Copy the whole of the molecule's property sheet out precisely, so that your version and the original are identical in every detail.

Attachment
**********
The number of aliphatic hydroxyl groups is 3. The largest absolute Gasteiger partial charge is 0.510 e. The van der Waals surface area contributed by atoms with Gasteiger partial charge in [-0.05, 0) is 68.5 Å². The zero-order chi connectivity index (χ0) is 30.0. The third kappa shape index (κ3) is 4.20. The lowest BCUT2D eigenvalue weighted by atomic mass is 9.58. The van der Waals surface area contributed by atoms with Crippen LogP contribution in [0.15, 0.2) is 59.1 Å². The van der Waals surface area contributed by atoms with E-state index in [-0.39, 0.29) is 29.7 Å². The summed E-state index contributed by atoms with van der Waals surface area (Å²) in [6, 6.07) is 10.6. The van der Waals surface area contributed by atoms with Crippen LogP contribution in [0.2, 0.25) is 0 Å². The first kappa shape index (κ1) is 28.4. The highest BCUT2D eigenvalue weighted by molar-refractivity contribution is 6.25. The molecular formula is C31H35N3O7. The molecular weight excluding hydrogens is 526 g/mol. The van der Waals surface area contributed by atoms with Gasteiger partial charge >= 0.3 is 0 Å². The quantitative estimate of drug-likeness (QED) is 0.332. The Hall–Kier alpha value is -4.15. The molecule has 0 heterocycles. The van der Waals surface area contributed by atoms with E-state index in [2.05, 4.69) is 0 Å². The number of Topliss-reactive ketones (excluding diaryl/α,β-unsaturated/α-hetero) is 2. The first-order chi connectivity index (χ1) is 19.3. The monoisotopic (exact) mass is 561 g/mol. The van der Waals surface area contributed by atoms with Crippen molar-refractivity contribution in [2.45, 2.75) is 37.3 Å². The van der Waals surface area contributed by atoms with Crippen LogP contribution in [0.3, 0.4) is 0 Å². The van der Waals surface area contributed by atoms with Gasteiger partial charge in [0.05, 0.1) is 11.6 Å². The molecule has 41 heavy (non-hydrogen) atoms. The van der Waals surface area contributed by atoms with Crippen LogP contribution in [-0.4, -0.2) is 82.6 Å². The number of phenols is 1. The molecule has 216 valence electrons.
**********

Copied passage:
The number of aliphatic hydroxyl groups is 3. The largest absolute Gasteiger partial charge is 0.510 e. The van der Waals surface area contributed by atoms with Gasteiger partial charge in [-0.05, 0) is 68.5 Å². The zero-order chi connectivity index (χ0) is 30.0. The third kappa shape index (κ3) is 4.20. The lowest BCUT2D eigenvalue weighted by atomic mass is 9.58. The van der Waals surface area contributed by atoms with Crippen LogP contribution in [0.15, 0.2) is 59.1 Å². The van der Waals surface area contributed by atoms with E-state index in [-0.39, 0.29) is 29.7 Å². The summed E-state index contributed by atoms with van der Waals surface area (Å²) in [6, 6.07) is 10.6. The van der Waals surface area contributed by atoms with Crippen LogP contribution in [0.2, 0.25) is 0 Å². The first kappa shape index (κ1) is 28.4. The highest BCUT2D eigenvalue weighted by molar-refractivity contribution is 6.25. The molecular formula is C31H35N3O7. The molecular weight excluding hydrogens is 526 g/mol. The van der Waals surface area contributed by atoms with Gasteiger partial charge >= 0.3 is 0 Å². The quantitative estimate of drug-likeness (QED) is 0.332. The Hall–Kier alpha value is -4.15. The molecule has 0 heterocycles. The van der Waals surface area contributed by atoms with E-state index in [2.05, 4.69) is 0 Å². The number of Topliss-reactive ketones (excluding diaryl/α,β-unsaturated/α-hetero) is 2. The first-order chi connectivity index (χ1) is 19.3. The monoisotopic (exact) mass is 561 g/mol. The van der Waals surface area contributed by atoms with Crippen molar-refractivity contribution in [2.45, 2.75) is 37.3 Å². The van der Waals surface area contributed by atoms with Crippen LogP contribution in [0.3, 0.4) is 0 Å². The van der Waals surface area contributed by atoms with Gasteiger partial charge in [0.05, 0.1) is 11.6 Å². The molecule has 41 heavy (non-hydrogen) atoms. The van der Waals surface area contributed by atoms with Crippen LogP contribution in [-0.4, -0.2) is 82.6 Å². The number of phenols is 1. The molecule has 216 valence electrons.